On SuSE 10.0 I used to be able to use shift + ctrl + unicode code. That does not seem to work now. How can I get this feature again? I miss it. I used to use it a lot to put the copyright symbol over my artwork in Gimp.
When I need a © I type the compose key (Shift-RightCtrl in my desktop) and then o and* c*.
But that is only for this (and similar or other accented characters much used in western languages) and not for the whole Unicode range.
option A) (using GNOME)
Go to Computer>Control Centre>Keybord=Keybord Preferences>
A1) Register:Layouts > Print
To print your actual layout/combination
In my configuration
- the “Alt Gr” gives me level 3 (on that printing the symbols down right on each key/button)
- the “Alt Gr"AND"Caps/Capital letters/↑” gives me level 4 (on that printing the symbols up right on each key/button)
so “Alt Gr"and"Caps/Capital letters/↑"and"c” gives me “©”
A2) Register:Layouts > Print
To change your actual layout/combination
use a input-pad like the one of SCIM (came with korean letters?) Register: Symbols; Subregister: Letterlike
AltGr_shift_C will produce © on many layouts.
ctrl > shift > U codeunicode
example ctrl > shift > U 0338 gives R̸
What is AltGr?
unfortunately ctrl > shift > codeunicode does not work anymore for me. Like I said, it used to work for SuSE 10.0 but does not seem to be enabled on SuSE 11.2.
I’m using KDE 4 as my desktop environment. I can’t seem to find the way to add this ability to use unicode. How did SuSE 10.0 do it right?
This looks nice (and it seems that you type the number in hex), but where did you switch that on?
On my keybord and with my configuration (you may print yours - see above)
it is the key right of the space bar.
AltGr key - Wikipedia, the free encyclopedia
(Shift-Right Ctrl then o and c) worked for Kwrite only. I would like for that to work for all my apps (like OpenOffice, and Gimp). At least it’s a start.
In my KDE I could modify my keyboard behavior under
YaST>System Settings>Personal: Regional & Language> Keyboard Layout>register card: Advanced
- if I would like to change anything
There is also something about “Key to change to 3. level” - I think your ® might be printed with “3.level” AND “Caps” AND “r”.
As you saw, it works for me in my browser (Konqueror, else I would not show you this in a post. And it does in Konsole, I just tried in Gimp (it being not a KDE applic) and it worked.
I do in fact not know about a place where it doesn’t with one exception. I use a Flash programmed applic on a website. As Flash seems to capture my keyboard (as long as I am in that window of course), it does not work there. It also does not work with the X-windows middle mouse button paste, but that is something different.
Easy enough: éä⁰ß©½
It’s still not working for me.
I saw a lot of “options” in “Configure Desktop> Regional & Language> Keyboard Layout> Advanced”. I had no idea what I should choose to make it so that (Left) shift + ctrl + unicode would give me any of the various characters I need.
Refering to my first post in this thread, when you are only after a possibility to create a © we can try to find a solution in the config where you are looking now, because that is what I have functioning. And I repeat, that works for most characters used together with the Latin character set (accented, and others like © ® ß ¼ used in western european languages).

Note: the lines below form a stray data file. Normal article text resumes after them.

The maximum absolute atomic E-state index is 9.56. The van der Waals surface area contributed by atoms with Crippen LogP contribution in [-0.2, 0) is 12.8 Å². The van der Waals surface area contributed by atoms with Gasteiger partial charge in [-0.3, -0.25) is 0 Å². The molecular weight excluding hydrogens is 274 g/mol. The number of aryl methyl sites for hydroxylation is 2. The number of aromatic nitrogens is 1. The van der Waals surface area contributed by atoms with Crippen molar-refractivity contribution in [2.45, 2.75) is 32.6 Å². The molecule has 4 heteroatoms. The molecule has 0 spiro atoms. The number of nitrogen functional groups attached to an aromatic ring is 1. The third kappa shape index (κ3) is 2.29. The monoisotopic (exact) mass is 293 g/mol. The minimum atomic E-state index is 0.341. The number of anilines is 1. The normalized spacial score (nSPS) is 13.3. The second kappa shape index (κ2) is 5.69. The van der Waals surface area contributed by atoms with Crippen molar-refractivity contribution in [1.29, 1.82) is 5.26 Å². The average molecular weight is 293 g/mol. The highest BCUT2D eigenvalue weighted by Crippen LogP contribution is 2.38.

But when you want a solution where you can type all Unicode values like वर्णमाला I can not help you (though I am interested in a solution). Please tell me if you want to go for the simple one to be able to type © with eas or not.
I’m not sure what gynmart’s question is too. I’ve assigned the compose key to the Menu key (just to the right of Windows key) in the X server settings using the configure desktop utility and I get to all the usual sequences I’m interested in
© Compose o c
€ Compose = C
¥ Compose = Y
ç Compose , c
½ Compose 1 2
And this works everywhere, in terminal sessions, in vim, in browser text boxes. Haven’t tried Flash though, don’t enter data into many of those. Let’s see if mouse button cut and paste works.
½ Compose 1 2
If you are so focused on the unicode
you may install, try and possible use SCIM - Smart Common Input Method Platform.
Under SCIM Setup>IM Engine / Global Setup> Other
you can choose “t-unicode” or “Raw Code” (the second includes many input methods, “Unicode”, “UTF-8”…).
The SCIM help gives me:
Input method for Unicode BMP characters using hexadigits.
Type C-u followed by four hexadecimal numbers [0-9A-Fa-f]
or a Unicode character code.
The right “Strg”+u will then start something…
G. gives me also that homepage: SCIM - SCIM
Much fun and luck in playing it out…
It could be that particular Flash application. It is a quite eleborate one. A complete geographical editing application.
Yes, that’s what I want, the accented character (like the Spanish ‘n’ with the tilde over it, and some french accented characters as well as the copyright symbol). KCharSelect calleds that set “Latin-1 Supplement”.
Ok, we are there. The question is thus: how to configure the Compose key.
Now I have it as Shift-RightCtrl and ken_yap has it as the Menu key. But I have forgotten how I did it (long, long time ago :shame:) anfd ken_yap says:
… using the configure desktop utility …
Please ken_yap could you give us the call of that utility?
Go to the chameleon, then the spanner labelled configure desktop, regional and language, keyboard layout, advanced, compose key position. I ticked Menu.
Hurray! It worked in Gimp! After setting it up the way ken_yap said, then holding down the menu key and at the same time, hitting o then c made ©.
Now, how do I find out what key combinations would give me the other characters (the n-yay [n with the tilde over it] and other accented Latin characters)?